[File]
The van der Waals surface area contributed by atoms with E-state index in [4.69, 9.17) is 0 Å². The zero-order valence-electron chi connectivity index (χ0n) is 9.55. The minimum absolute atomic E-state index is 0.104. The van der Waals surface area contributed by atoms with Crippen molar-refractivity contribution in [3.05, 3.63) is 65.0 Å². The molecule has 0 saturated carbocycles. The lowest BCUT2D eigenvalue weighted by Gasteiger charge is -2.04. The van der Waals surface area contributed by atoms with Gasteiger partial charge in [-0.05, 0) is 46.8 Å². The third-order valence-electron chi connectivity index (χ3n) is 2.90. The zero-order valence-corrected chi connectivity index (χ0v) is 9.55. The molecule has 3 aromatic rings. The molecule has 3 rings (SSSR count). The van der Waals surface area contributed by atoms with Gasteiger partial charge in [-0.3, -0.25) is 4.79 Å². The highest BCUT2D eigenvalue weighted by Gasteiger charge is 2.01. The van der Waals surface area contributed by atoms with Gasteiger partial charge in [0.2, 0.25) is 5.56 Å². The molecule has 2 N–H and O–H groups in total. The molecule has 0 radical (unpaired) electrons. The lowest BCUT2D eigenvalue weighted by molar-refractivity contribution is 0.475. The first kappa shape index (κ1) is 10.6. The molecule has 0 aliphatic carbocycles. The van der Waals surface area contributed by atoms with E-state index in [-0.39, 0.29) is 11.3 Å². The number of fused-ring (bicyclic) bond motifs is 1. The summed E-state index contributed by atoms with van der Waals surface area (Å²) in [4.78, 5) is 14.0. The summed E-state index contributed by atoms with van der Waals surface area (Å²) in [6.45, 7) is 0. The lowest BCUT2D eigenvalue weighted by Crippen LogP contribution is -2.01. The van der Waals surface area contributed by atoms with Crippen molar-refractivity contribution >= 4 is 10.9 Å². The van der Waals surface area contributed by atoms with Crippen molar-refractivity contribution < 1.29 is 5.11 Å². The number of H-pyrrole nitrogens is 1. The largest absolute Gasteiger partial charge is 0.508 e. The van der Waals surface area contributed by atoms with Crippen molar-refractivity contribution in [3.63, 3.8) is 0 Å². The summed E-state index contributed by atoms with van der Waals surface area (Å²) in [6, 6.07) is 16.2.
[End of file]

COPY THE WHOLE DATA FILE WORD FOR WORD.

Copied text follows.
The van der Waals surface area contributed by atoms with E-state index in [4.69, 9.17) is 0 Å². The zero-order valence-electron chi connectivity index (χ0n) is 9.55. The minimum absolute atomic E-state index is 0.104. The van der Waals surface area contributed by atoms with Crippen molar-refractivity contribution in [3.05, 3.63) is 65.0 Å². The molecule has 0 saturated carbocycles. The lowest BCUT2D eigenvalue weighted by Gasteiger charge is -2.04. The van der Waals surface area contributed by atoms with Gasteiger partial charge in [-0.05, 0) is 46.8 Å². The third-order valence-electron chi connectivity index (χ3n) is 2.90. The zero-order valence-corrected chi connectivity index (χ0v) is 9.55. The molecule has 3 aromatic rings. The molecule has 3 rings (SSSR count). The van der Waals surface area contributed by atoms with Gasteiger partial charge in [-0.3, -0.25) is 4.79 Å². The highest BCUT2D eigenvalue weighted by Gasteiger charge is 2.01. The van der Waals surface area contributed by atoms with Gasteiger partial charge in [0.2, 0.25) is 5.56 Å². The molecule has 2 N–H and O–H groups in total. The molecule has 0 radical (unpaired) electrons. The lowest BCUT2D eigenvalue weighted by molar-refractivity contribution is 0.475. The first kappa shape index (κ1) is 10.6. The molecule has 0 aliphatic carbocycles. The van der Waals surface area contributed by atoms with E-state index in [-0.39, 0.29) is 11.3 Å². The number of fused-ring (bicyclic) bond motifs is 1. The summed E-state index contributed by atoms with van der Waals surface area (Å²) in [4.78, 5) is 14.0. The summed E-state index contributed by atoms with van der Waals surface area (Å²) in [6.45, 7) is 0. The lowest BCUT2D eigenvalue weighted by Crippen LogP contribution is -2.01. The van der Waals surface area contributed by atoms with Crippen molar-refractivity contribution >= 4 is 10.9 Å². The van der Waals surface area contributed by atoms with Crippen molar-refractivity contribution < 1.29 is 5.11 Å². The number of H-pyrrole nitrogens is 1. The largest absolute Gasteiger partial charge is 0.508 e. The van der Waals surface area contributed by atoms with Crippen molar-refractivity contribution in [3.63, 3.8) is 0 Å². The summed E-state index contributed by atoms with van der Waals surface area (Å²) in [6, 6.07) is 16.2.